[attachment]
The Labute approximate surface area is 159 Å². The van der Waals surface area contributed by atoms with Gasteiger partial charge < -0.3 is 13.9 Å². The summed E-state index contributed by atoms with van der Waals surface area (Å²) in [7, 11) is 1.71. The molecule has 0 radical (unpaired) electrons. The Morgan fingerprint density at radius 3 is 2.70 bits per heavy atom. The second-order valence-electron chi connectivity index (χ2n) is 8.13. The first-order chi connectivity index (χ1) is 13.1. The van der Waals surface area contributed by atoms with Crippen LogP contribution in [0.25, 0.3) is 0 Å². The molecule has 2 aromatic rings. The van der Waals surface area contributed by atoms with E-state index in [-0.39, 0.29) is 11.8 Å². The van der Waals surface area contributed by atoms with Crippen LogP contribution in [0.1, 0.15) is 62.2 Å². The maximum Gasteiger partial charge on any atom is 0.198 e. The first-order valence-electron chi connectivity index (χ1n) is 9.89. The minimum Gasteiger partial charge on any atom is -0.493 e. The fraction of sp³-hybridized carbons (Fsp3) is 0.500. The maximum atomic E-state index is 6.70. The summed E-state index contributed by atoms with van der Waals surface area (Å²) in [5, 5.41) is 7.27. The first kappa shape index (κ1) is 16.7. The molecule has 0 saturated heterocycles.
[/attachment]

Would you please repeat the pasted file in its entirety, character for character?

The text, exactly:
The Labute approximate surface area is 159 Å². The van der Waals surface area contributed by atoms with Gasteiger partial charge < -0.3 is 13.9 Å². The summed E-state index contributed by atoms with van der Waals surface area (Å²) in [7, 11) is 1.71. The molecule has 0 radical (unpaired) electrons. The Morgan fingerprint density at radius 3 is 2.70 bits per heavy atom. The second-order valence-electron chi connectivity index (χ2n) is 8.13. The first-order chi connectivity index (χ1) is 13.1. The van der Waals surface area contributed by atoms with Crippen LogP contribution in [0.25, 0.3) is 0 Å². The molecule has 2 aromatic rings. The van der Waals surface area contributed by atoms with E-state index in [-0.39, 0.29) is 11.8 Å². The van der Waals surface area contributed by atoms with Crippen LogP contribution in [0.1, 0.15) is 62.2 Å². The maximum Gasteiger partial charge on any atom is 0.198 e. The first-order valence-electron chi connectivity index (χ1n) is 9.89. The minimum Gasteiger partial charge on any atom is -0.493 e. The fraction of sp³-hybridized carbons (Fsp3) is 0.500. The maximum atomic E-state index is 6.70. The summed E-state index contributed by atoms with van der Waals surface area (Å²) in [5, 5.41) is 7.27. The first kappa shape index (κ1) is 16.7. The molecule has 0 saturated heterocycles.